Oh yes, this will be an ongoing series. Oh yes, rest assured.
It begins on an eater and a reader.
Mooney: "You can pick up her effects at my office."
(Mooney, the besuited detective, again speaks:)
"I notified your ex-wife."
Dupree, played by William Devane, clad in the blue hunting vest and bandana, coughs, death-like, in response.
The Dark is a film involved with the constant bringing up of past history (those of its characters). It is also about "personal effects" - those things held close to our breast but that inevitably influence whatever our contributions to a "public fabric," the systems of our society. In this scene, we have an ex-convict (also celebrity author) and a cop. As a depiction of a tangled web of professional/personal players acting out erratically their own agendas (the dreary emanations of those long, sordid histories), these separate livings also somehow effect and play on each other constantly.
William Devane is the father of the recently murdered and mutilated girl -- she whose "personal effects" the father can pick up at the cop Mooney (played by Richard Jaeckel)'s office. Mooney is responsible for the three years of jail time Dupree recently spent convicted of manslaughter for having (details not forthcoming) led to the death of his ex-wife's lover after finding them in bed together. This undoubtedly estranged ex-wife is the one notified by Mooney, acting (per his job) where Dupree cannot.
(Mooney, failing at professionalism, mostly contemptuous:)
"She wasn't raped."
"She had a lot of money still in her purse."
"No needle marks on her, so she was okay there. You have any idea who she was shackin' up with?"
He grabs Mooney away from the impudent cue stick and pulls him toward him. The camera moves with a force matching of the dramatic gesture.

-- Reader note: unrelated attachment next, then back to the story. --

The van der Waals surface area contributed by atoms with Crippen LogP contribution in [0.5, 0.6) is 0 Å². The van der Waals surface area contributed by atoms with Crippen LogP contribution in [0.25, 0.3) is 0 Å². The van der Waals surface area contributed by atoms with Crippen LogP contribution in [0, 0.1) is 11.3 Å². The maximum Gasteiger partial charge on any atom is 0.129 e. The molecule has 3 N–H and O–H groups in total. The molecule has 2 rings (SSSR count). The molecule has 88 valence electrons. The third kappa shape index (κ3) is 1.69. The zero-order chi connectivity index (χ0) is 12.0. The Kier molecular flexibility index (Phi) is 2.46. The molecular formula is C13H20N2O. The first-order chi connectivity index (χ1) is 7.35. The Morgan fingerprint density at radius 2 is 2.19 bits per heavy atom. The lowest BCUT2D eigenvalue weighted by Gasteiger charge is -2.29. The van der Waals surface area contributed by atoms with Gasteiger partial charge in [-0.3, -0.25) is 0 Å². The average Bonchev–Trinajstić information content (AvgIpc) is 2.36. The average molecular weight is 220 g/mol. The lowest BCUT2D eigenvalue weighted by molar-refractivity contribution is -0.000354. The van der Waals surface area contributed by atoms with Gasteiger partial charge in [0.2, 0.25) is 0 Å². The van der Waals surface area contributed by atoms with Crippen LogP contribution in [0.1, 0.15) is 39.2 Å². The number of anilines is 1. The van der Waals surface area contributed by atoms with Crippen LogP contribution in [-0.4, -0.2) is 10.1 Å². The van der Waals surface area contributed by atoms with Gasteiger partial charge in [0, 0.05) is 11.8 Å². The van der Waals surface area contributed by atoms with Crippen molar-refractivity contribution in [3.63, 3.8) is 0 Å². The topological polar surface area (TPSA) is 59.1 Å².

Notice the reader and the eater take note.
"I loved her. She didn't deserve to have her face torn to pieces just because she was alone at night on one of your streets."
A professional slight.
"My streets? My fault, huh? Nevermind about her old man who wasn't around when she needed him."
A personal slight. Again Dupree coughs, an undisclosed illness.
The reader: "You're Steve Dupree, aren't you?"
The reader butts in. He's reading a Steve Dupree book and wants to flatter the author. Dupree is not lying, as "Steve Dupree" is actually only an alias, which he uses in lieu of his real name, Roy Warner.
Mooney: "Hey buddy, come on! We're talking business!"
Reader: (with some snark) "He's so articulate!"
The reader and the eater settle back in their rightful, background place as triflers in this L.A. story.
"One of my two or three million faithful readers."
"So you're Steve Dupree, eh?"
Mooney: "You do have court's permission to use an alias, don't you?"
(What bright, shining, newly-minted-penny displays of pettiness.) (The slimy Dupree certainly is almost totally deserving of it.)
Dupree: "I don't need anybody's permission."
Mooney: "You must have learned how in jail! See, I did you a favor!"
Dupree: "The only favor I want you to do me is find the murderer of my daughter."
Mooney: "Maybe we'll get lucky."
Dupree: "Lucky? Uh-uh, not good enough, you're going to work your ass off.
"If I see you're not doing it, I'm gonna write letters to the newspapers and sign it: 'Irate tax payer.'"
The complicated diametric between police and public, noble demands and reality, justice and "just more department business," between grieving father and grieving asshole father.
"If I even see you, Warner... I'm gonna nail you for interfering with an officer in the performance of his duties, you got that?"
The Dark: the public and private innerworking of the civic system. A gorgeous "civil horror-thriller."
Dupree: "I'm not going to interfere, I'm just gonna be there."
Mooney: "You've been warned officially, Mister!"
(The barkeep in the background hoists the bar telephone into the air: "Mooney, telephone!")
Mooney: "That's an order! Disappear!"
With Dupree coughing in the background - a simultaneously insouciant and frail figure - Mooney takes his call notifying him of another murder, now bathed in the neon light of the Miller High Life sign. Rich is the idea of personal spheres (far divided), and the incessant textures of the superficial (readers, eaters, and beerers; a cop and a crook being wise guys) that are juxtaposed with the richer things happening deeply and subcutaneously in the text and the personal lives of our characters.